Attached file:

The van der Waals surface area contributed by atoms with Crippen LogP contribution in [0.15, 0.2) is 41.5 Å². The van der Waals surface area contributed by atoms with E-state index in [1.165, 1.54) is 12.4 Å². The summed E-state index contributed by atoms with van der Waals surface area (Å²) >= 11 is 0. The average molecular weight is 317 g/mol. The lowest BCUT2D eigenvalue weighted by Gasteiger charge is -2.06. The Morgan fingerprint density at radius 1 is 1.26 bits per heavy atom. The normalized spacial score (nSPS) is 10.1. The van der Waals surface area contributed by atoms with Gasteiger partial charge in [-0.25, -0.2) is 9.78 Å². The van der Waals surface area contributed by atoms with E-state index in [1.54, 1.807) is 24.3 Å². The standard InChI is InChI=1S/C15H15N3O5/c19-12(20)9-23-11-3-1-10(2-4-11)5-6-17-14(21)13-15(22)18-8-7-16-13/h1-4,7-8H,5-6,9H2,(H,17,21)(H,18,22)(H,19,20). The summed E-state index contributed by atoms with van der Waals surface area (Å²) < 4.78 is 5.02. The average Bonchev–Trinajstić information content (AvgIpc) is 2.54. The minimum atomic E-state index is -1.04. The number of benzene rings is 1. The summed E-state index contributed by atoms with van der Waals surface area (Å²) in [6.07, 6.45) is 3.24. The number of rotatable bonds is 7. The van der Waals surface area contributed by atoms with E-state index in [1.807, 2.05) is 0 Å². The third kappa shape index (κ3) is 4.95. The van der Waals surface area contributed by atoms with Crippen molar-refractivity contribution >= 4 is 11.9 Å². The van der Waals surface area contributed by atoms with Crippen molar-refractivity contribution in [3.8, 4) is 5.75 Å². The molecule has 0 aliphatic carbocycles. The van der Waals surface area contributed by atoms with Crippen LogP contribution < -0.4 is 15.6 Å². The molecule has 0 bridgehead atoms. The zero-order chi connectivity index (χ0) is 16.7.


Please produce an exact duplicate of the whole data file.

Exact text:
The van der Waals surface area contributed by atoms with Crippen LogP contribution in [0.15, 0.2) is 41.5 Å². The van der Waals surface area contributed by atoms with E-state index in [1.165, 1.54) is 12.4 Å². The summed E-state index contributed by atoms with van der Waals surface area (Å²) >= 11 is 0. The average molecular weight is 317 g/mol. The lowest BCUT2D eigenvalue weighted by Gasteiger charge is -2.06. The Morgan fingerprint density at radius 1 is 1.26 bits per heavy atom. The normalized spacial score (nSPS) is 10.1. The van der Waals surface area contributed by atoms with Gasteiger partial charge in [-0.25, -0.2) is 9.78 Å². The van der Waals surface area contributed by atoms with E-state index in [1.54, 1.807) is 24.3 Å². The standard InChI is InChI=1S/C15H15N3O5/c19-12(20)9-23-11-3-1-10(2-4-11)5-6-17-14(21)13-15(22)18-8-7-16-13/h1-4,7-8H,5-6,9H2,(H,17,21)(H,18,22)(H,19,20). The summed E-state index contributed by atoms with van der Waals surface area (Å²) < 4.78 is 5.02. The average Bonchev–Trinajstić information content (AvgIpc) is 2.54. The minimum atomic E-state index is -1.04. The number of benzene rings is 1. The summed E-state index contributed by atoms with van der Waals surface area (Å²) in [6.07, 6.45) is 3.24. The number of rotatable bonds is 7. The van der Waals surface area contributed by atoms with E-state index in [1.807, 2.05) is 0 Å². The third kappa shape index (κ3) is 4.95. The van der Waals surface area contributed by atoms with Crippen molar-refractivity contribution >= 4 is 11.9 Å². The van der Waals surface area contributed by atoms with Crippen molar-refractivity contribution in [3.8, 4) is 5.75 Å². The molecule has 0 aliphatic carbocycles. The van der Waals surface area contributed by atoms with Crippen LogP contribution < -0.4 is 15.6 Å². The molecule has 0 bridgehead atoms. The zero-order chi connectivity index (χ0) is 16.7.